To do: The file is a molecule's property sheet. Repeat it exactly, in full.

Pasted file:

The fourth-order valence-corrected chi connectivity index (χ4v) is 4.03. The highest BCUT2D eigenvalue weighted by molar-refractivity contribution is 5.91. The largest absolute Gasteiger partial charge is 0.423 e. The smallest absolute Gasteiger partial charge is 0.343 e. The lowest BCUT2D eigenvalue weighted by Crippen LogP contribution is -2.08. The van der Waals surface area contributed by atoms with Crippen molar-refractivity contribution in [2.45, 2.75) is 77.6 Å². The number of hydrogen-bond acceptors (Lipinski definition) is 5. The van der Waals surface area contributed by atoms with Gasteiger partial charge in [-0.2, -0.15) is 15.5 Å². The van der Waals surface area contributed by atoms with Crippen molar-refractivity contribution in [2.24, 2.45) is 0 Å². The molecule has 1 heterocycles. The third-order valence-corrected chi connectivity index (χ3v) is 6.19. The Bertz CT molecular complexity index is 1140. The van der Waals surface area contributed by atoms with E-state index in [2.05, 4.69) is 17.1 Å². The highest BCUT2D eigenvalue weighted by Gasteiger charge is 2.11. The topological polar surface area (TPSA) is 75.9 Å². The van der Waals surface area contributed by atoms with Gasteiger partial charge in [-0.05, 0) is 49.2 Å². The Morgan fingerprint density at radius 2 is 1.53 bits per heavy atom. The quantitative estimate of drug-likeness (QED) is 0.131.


The fourth-order valence-corrected chi connectivity index (χ4v) is 4.03. The highest BCUT2D eigenvalue weighted by molar-refractivity contribution is 5.91. The largest absolute Gasteiger partial charge is 0.423 e. The smallest absolute Gasteiger partial charge is 0.343 e. The lowest BCUT2D eigenvalue weighted by Crippen LogP contribution is -2.08. The van der Waals surface area contributed by atoms with Crippen molar-refractivity contribution in [2.45, 2.75) is 77.6 Å². The number of hydrogen-bond acceptors (Lipinski definition) is 5. The van der Waals surface area contributed by atoms with Gasteiger partial charge in [-0.2, -0.15) is 15.5 Å². The van der Waals surface area contributed by atoms with Crippen molar-refractivity contribution in [2.24, 2.45) is 0 Å². The molecule has 1 heterocycles. The third-order valence-corrected chi connectivity index (χ3v) is 6.19. The Bertz CT molecular complexity index is 1140. The van der Waals surface area contributed by atoms with E-state index in [2.05, 4.69) is 17.1 Å². The highest BCUT2D eigenvalue weighted by Gasteiger charge is 2.11. The topological polar surface area (TPSA) is 75.9 Å². The van der Waals surface area contributed by atoms with Gasteiger partial charge in [-0.05, 0) is 49.2 Å². The Morgan fingerprint density at radius 2 is 1.53 bits per heavy atom. The quantitative estimate of drug-likeness (QED) is 0.131.